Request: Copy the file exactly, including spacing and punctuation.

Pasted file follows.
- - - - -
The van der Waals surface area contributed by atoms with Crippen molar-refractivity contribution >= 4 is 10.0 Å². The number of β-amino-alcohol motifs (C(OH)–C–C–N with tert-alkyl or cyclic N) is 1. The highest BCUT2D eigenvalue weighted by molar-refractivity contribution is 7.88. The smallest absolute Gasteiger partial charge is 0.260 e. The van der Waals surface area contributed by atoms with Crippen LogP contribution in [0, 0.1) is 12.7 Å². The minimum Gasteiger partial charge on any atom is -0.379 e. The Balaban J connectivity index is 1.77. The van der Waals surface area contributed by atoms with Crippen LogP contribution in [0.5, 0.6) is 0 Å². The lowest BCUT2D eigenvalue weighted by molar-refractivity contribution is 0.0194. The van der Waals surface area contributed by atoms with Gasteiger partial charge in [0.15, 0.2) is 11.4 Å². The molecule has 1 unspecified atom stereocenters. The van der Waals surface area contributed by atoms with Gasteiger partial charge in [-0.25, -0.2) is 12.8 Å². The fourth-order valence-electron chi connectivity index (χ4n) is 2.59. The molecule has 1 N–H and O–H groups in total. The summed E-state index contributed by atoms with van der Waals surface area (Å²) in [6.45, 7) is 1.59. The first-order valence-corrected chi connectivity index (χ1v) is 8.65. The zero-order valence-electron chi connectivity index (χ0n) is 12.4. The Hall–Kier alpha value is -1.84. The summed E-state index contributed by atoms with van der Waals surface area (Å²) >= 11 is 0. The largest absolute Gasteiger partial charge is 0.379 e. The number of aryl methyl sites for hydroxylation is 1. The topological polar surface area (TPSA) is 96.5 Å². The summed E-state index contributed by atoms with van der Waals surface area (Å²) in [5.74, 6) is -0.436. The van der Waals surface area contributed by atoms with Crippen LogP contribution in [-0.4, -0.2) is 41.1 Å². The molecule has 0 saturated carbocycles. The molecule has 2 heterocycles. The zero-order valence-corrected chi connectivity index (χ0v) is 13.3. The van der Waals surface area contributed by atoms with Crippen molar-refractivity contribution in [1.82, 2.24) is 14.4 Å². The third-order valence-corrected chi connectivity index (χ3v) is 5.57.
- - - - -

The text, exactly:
The van der Waals surface area contributed by atoms with Crippen molar-refractivity contribution >= 4 is 10.0 Å². The number of β-amino-alcohol motifs (C(OH)–C–C–N with tert-alkyl or cyclic N) is 1. The highest BCUT2D eigenvalue weighted by molar-refractivity contribution is 7.88. The smallest absolute Gasteiger partial charge is 0.260 e. The van der Waals surface area contributed by atoms with Crippen LogP contribution in [0, 0.1) is 12.7 Å². The minimum Gasteiger partial charge on any atom is -0.379 e. The Balaban J connectivity index is 1.77. The van der Waals surface area contributed by atoms with Crippen LogP contribution in [0.5, 0.6) is 0 Å². The lowest BCUT2D eigenvalue weighted by molar-refractivity contribution is 0.0194. The van der Waals surface area contributed by atoms with Gasteiger partial charge in [0.15, 0.2) is 11.4 Å². The molecule has 1 unspecified atom stereocenters. The van der Waals surface area contributed by atoms with Gasteiger partial charge in [-0.25, -0.2) is 12.8 Å². The fourth-order valence-electron chi connectivity index (χ4n) is 2.59. The molecule has 1 N–H and O–H groups in total. The summed E-state index contributed by atoms with van der Waals surface area (Å²) in [6.45, 7) is 1.59. The first-order valence-corrected chi connectivity index (χ1v) is 8.65. The zero-order valence-electron chi connectivity index (χ0n) is 12.4. The Hall–Kier alpha value is -1.84. The summed E-state index contributed by atoms with van der Waals surface area (Å²) >= 11 is 0. The largest absolute Gasteiger partial charge is 0.379 e. The number of aryl methyl sites for hydroxylation is 1. The topological polar surface area (TPSA) is 96.5 Å². The summed E-state index contributed by atoms with van der Waals surface area (Å²) in [5.74, 6) is -0.436. The van der Waals surface area contributed by atoms with Crippen LogP contribution in [-0.4, -0.2) is 41.1 Å². The molecule has 0 saturated carbocycles. The molecule has 2 heterocycles. The zero-order valence-corrected chi connectivity index (χ0v) is 13.3. The van der Waals surface area contributed by atoms with Crippen molar-refractivity contribution in [1.82, 2.24) is 14.4 Å². The third-order valence-corrected chi connectivity index (χ3v) is 5.57.